Vale wins environmental permit for Brazil rail expansionPublished by MAC on 2012-11-25
Source: Reuters, Mining.com (2012-11-19)
Previous article on MAC: Protest by Brazil's Indians halts Vale's Carajás railway
Vale wins environmental permit for Brazil rail expansion
Approval from government agency Ibama will allow Vale to extend the Carajas railway by 786 km and raise capacity to 230 million tonnes of iron ore per year.
19 November 2012
SAO PAULO - Brazil's environmental regulator gave the world's No. 2 mining company Vale a green light on Monday to expand the Carajas railroad, a key part of its plans to increase iron ore output in the Amazon.
Approval from government agency Ibama will allow Vale to extend the Carajas railway by 786 kilometers (499 miles) and raise capacity to 230 million tonnes of iron ore per year from 130 million metric tonnes, the company said in a statement.
The railway, known as EFC, carries nearly 10 percent of the world's sea-borne iron ore exports, or about 1 billion tonnes a year, from the Amazon mine complex at Carajas to the Port of Ponta da Madeira in the state of Maranhão, Brazil.
Work on the railway expansion, a $4.1 billion project, should be completed in 2017, supporting Vale's $8.04 billion expansion of the Carajas complex. The expansion, known as S11D, is expected to begin operations in 2016.
After reporting weak third-quarter earnings, Vale said it is selling underperforming assets and halting work on a mine in the West African nation of Guinea. It is instead focusing investments on expanding production at Carajas.
Rio de Janeiro-based Vale, the world's largest producer of iron ore, will increase production by about 100 million metric tonnes a year, or 10 percent of current world iron ore exports, with the S11D project.
Expansion efforts in the state of Pará, home to the Carajas mine, have occasionally been affected by protests from Brazilian indigenous groups.
(Reporting by Leila Coimbra and Caroline Stauffer; Editing by Chizu Nomiyama)
Vale gets green light for railway expansion
19 November 2012
Vale gets the green light for iron ore related railway expansion
On Monday Brazil's Vale, the world's number one iron ore producer, was granted an environmental permit to expand the Carajás railroad (EFC), a key part of its plans to increase iron ore production in the Amazon.
The South American country's environmental regulator will let Vale extend the Carajás railway by 786 km and increase capacity to 230 million tons of iron ore a year, up from 130million tons, the company said.
EFC carries nearly 10% of the world's sea-borne iron-ore exports, or about one-billion tons a year, from the mine complex at Carajás to the Port of Ponta da Madeira in the Brazilian state of Maranhão.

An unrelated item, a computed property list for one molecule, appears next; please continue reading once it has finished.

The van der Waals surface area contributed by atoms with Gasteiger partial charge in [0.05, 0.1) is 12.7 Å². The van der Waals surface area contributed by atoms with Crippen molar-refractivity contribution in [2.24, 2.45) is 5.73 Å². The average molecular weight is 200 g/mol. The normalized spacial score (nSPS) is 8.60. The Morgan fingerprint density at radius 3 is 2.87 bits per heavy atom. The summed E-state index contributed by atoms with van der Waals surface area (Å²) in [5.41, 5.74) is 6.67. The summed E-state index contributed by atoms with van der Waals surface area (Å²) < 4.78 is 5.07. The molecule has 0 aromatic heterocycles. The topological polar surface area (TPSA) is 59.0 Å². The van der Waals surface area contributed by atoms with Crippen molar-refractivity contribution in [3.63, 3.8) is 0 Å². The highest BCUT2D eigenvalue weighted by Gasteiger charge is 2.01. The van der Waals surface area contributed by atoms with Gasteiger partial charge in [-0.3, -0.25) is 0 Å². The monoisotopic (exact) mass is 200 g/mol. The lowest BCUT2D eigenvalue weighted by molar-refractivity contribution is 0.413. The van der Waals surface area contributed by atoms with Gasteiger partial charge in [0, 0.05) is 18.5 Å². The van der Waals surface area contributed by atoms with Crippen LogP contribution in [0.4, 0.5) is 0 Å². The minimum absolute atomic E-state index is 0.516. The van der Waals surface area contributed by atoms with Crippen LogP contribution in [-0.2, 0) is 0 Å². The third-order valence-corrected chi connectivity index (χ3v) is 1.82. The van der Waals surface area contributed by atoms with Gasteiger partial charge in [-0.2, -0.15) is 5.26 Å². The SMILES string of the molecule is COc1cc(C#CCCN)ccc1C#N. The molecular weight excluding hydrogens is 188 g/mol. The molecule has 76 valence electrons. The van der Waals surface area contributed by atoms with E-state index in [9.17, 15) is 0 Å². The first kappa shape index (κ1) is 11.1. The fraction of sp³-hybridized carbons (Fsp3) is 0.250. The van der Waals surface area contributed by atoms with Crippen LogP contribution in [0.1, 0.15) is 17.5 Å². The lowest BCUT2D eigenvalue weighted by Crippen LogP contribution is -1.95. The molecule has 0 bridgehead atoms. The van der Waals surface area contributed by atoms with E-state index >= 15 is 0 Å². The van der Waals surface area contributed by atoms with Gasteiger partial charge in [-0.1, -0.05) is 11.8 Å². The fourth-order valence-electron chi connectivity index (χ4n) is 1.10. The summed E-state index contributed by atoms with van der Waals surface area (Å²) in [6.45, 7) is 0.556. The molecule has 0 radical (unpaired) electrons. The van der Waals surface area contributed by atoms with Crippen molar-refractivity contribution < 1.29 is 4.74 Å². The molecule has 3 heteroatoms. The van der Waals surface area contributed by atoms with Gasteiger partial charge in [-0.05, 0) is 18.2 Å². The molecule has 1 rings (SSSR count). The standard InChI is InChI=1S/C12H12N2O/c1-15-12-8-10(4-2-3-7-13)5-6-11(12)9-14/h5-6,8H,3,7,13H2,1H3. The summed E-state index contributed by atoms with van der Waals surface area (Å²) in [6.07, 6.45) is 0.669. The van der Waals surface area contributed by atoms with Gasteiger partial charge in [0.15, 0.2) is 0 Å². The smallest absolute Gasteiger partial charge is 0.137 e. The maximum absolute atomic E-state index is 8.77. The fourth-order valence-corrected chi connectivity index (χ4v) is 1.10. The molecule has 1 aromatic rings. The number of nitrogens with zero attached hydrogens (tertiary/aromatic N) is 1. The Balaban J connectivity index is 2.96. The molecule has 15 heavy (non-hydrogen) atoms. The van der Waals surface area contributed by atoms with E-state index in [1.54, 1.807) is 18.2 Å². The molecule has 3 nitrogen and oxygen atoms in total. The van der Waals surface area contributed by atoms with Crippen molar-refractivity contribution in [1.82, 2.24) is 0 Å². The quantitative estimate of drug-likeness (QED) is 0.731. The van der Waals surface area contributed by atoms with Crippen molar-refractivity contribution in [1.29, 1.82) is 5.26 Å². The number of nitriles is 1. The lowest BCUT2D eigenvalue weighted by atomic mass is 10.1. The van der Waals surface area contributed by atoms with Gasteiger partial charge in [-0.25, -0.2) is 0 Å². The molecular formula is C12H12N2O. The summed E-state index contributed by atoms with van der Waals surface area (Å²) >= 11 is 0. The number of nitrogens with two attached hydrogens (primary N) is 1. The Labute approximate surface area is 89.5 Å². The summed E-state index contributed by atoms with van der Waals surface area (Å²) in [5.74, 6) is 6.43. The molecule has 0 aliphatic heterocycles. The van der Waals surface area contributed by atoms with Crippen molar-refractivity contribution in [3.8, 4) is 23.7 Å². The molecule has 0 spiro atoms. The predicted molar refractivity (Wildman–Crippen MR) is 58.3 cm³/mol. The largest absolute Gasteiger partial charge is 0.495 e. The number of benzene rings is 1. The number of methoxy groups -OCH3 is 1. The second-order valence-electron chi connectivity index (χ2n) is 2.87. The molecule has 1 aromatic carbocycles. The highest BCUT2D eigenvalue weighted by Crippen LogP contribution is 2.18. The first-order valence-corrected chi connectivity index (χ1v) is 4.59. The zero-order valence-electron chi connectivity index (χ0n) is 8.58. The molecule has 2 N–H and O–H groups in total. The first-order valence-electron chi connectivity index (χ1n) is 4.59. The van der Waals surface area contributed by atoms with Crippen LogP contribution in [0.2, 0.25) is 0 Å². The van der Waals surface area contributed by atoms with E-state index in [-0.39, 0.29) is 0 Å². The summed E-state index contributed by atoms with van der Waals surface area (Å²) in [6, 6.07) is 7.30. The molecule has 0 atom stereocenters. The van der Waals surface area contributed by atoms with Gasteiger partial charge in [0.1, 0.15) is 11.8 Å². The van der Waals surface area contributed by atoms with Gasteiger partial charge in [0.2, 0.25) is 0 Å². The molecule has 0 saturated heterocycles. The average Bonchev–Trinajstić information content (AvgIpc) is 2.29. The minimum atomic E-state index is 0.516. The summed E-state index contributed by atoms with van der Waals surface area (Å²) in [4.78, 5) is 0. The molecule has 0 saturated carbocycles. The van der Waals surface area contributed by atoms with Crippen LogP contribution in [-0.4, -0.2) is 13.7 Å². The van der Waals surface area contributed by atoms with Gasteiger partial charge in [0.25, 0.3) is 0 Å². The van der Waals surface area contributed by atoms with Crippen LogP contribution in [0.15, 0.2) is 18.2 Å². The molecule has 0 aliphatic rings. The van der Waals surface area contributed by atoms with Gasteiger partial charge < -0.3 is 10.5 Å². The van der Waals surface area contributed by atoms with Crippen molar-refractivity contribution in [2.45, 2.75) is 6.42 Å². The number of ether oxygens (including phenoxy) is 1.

Vale added that the more than 90 environmental licenses it has obtained this year are allowing Vale "a step change" in the quality and quantity of its future iron ore production at operational costs below current levels.
The miner was granted a preliminary environmental license for the new mine in June, but has run into problems with the project.
In June the company won a court order that overturned an earlier decision forcing work to be suspended because of environmental concerns. Last month, Brazilian indigenous groups protesting the expansion of Carajás blocked transport for three days.
The "S11D", as the new pit in the Carajás complex is known, is a truly gargantuan project that will see the Brazilian giant commit almost $20 billion over the next few years.
The Carajás complex is the largest iron ore deposit in the world with 7.2 billion tonnes in proven and provable reserves - that's a more than $700 billion contribution to the Brazilian economy at today's prices.
S11D would not only lower Vale's overall costs at the operation, but also improve the average quality of the ore it mines.
Vale plans to spend $8 billion to develop the mine and build a new processing plant, as well as $11.4 billion to expand the railroad and local port to allow it to ship the steel-making ingredient to important markets in Asia using its massive Valemax carriers (400,000 deadweight tonnes).
To ameliorate the planned works' environmental impact, Vale said it would transport iron ore from the mine to the processing plant via 37km of conveyor belts instead of using trucks. At the moment the mine mills 300,000 tonnes per day.
The Rio de Janeiro-based company added S11D would produce 90 million metric tonnes of iron ore - adding some 30% to Vale's current output - and begin operations in 2016.